Last week, I wrote six articles about Canada’s big banks. For readers wanting to review any of the articles in more detail before proceeding, here are the links: National Bank of Canada (TSX:NA): click here. Canadian Imperial Bank of Commerce (TSX:CM)(NYSE:CM): click here. Bank of Montreal (TSX:BMO)(NYSE:BMO): click here. Bank of Nova Scotia (TSX:BNS)(NYSE:BNS): click here. Toronto-Dominion Bank (TSX:TD)(NYSE:TD): click here. Royal Bank of Canada (TSX:RY)(NYSE:RY): click here. After looking into several key metrics of each institution, it has become clear which bank is currently offering investors the best chance for upside at the…
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Last week, I wrote six articles about Canada’s big banks. For readers wanting to review any of the articles in more detail before proceeding, here are the links:
Toronto-Dominion Bank (TSX:TD)(NYSE:TD): click here.
After looking into several key metrics of each institution, it has become clear which bank is currently offering investors the best chance for upside at the most reasonable price. Out of the six banks, the top pick is CIBC.
In the articles, we considered a number of basic factors which included the price-to-earnings (P/E) ratio, the dividend yield, the compounded annual growth rate (CAGR) of dividends, and the changes in earnings and returns on equity. Depending on the bank, there may also have been a few other factors brought into the mix.
Beginning with earnings per share (EPS), all Canadian banks, except for National Bank of Canada, grew earnings between fiscal 2013 and fiscal 2016. The average CAGR of EPS, excluding National Bank of Canada, was just shy of 7% per year. EPS at CIBC increased at a rate of 9.7%, beating the average.
Out of earnings made by each company, CIBC paid out the lowest portion in dividends. In 2016, the company paid out only 44.4% of earnings as dividends in comparison to the industry average of approximately 47%. Given this lower payout ratio, investors need to realize that the company has been able to better utilize its retained capital by conducting share buybacks from 2013 to 2016. The total shares outstanding decreased by the most of any Canadian bank (as a percentage of the starting point). Apart from CIBC, only Bank of Nova Scotia reduced the total share count.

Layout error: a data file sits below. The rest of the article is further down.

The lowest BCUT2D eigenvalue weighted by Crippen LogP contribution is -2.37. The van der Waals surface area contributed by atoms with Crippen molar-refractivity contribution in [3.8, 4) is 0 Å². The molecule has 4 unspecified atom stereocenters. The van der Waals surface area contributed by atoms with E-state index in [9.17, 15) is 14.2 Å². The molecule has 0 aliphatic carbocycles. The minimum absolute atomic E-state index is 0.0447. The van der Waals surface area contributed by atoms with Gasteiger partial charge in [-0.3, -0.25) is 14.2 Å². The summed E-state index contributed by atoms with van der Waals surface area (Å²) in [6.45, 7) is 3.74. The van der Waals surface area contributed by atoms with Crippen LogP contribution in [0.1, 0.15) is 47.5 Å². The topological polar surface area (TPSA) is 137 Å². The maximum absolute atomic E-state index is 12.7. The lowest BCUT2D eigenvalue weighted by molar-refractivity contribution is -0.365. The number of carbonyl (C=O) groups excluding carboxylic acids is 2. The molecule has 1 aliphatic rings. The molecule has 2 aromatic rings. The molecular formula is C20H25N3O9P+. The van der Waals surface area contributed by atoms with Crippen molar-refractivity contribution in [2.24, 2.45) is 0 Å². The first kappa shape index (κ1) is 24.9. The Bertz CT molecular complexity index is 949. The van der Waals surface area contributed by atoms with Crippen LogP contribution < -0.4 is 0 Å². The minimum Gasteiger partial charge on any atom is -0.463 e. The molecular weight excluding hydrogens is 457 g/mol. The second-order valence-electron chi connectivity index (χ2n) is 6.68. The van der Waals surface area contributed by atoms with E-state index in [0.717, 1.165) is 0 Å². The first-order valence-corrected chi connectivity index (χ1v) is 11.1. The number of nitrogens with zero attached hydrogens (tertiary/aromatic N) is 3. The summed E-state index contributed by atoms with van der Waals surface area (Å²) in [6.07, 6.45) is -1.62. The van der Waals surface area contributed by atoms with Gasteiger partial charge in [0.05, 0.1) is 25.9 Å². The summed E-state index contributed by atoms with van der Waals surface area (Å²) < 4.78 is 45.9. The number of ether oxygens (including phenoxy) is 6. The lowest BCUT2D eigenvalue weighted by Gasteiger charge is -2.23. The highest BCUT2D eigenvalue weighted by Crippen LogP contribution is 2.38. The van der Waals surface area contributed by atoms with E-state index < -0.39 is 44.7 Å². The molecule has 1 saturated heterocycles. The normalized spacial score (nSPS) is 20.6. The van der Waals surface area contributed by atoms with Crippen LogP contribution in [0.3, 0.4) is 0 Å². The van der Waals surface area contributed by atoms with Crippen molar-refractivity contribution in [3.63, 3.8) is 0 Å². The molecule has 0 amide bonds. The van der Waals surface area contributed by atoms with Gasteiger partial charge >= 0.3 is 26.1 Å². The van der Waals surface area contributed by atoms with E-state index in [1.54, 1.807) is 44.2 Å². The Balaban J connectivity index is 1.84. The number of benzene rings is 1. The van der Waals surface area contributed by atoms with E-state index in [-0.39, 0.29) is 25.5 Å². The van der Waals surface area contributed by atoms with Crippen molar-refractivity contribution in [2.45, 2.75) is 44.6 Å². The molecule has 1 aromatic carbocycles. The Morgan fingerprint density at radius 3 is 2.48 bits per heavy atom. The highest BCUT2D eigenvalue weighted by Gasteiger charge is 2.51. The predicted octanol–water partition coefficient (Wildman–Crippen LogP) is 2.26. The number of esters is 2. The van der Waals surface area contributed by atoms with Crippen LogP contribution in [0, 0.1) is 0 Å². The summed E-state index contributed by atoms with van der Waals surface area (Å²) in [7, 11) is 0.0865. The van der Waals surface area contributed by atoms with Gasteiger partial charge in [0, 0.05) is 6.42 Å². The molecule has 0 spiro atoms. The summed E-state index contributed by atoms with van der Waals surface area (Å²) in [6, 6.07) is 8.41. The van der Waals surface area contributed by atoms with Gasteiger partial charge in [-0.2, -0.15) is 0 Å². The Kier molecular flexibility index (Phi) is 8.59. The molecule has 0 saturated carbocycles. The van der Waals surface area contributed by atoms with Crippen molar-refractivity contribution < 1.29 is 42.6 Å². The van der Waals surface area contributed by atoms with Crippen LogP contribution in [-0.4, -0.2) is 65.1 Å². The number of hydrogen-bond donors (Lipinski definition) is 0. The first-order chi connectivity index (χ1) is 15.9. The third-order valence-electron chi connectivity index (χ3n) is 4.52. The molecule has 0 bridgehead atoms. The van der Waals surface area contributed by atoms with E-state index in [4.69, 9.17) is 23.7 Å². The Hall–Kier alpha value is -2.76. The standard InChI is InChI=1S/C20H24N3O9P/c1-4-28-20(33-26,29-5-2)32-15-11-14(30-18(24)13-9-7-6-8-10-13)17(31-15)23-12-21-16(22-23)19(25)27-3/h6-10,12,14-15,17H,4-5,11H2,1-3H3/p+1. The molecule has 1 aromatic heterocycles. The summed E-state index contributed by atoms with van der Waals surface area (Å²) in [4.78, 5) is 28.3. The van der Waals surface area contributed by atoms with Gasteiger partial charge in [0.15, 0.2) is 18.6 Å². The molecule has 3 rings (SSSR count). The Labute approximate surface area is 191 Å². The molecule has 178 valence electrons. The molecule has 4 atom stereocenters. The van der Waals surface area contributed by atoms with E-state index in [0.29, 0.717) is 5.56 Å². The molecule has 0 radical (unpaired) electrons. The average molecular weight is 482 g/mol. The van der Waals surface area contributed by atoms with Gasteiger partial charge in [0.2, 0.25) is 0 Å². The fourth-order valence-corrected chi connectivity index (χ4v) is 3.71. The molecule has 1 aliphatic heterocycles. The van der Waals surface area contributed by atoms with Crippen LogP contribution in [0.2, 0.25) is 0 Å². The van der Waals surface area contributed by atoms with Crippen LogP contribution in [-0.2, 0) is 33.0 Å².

Given that CIBC was successful in deploying capital into a share-buyback program, the total amount of equity retained also did not increase to an amount higher than needed. The company’s total amount of equity reported on the balance sheet increased by approximately 30% which is much less than the industry average of 39%.
As the company remains the fifth-largest bank out of the top six, investors may still have a lot of runway for growth.
Although CIBC is a Canadian-focused institution, many investors may still want to consider other names depending on the kind of exposure they are looking for. Shares of Bank of Nova Scotia have a significant amount of exposure in South America, while Toronto-Dominion Bank has a significant presence in the United States.
Out of the six banks, if there were a requirement to short-sell one of them, it would have to be National Bank of Canada.
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Fool contributor Ryan Goldsman has no position in any stocks mentioned.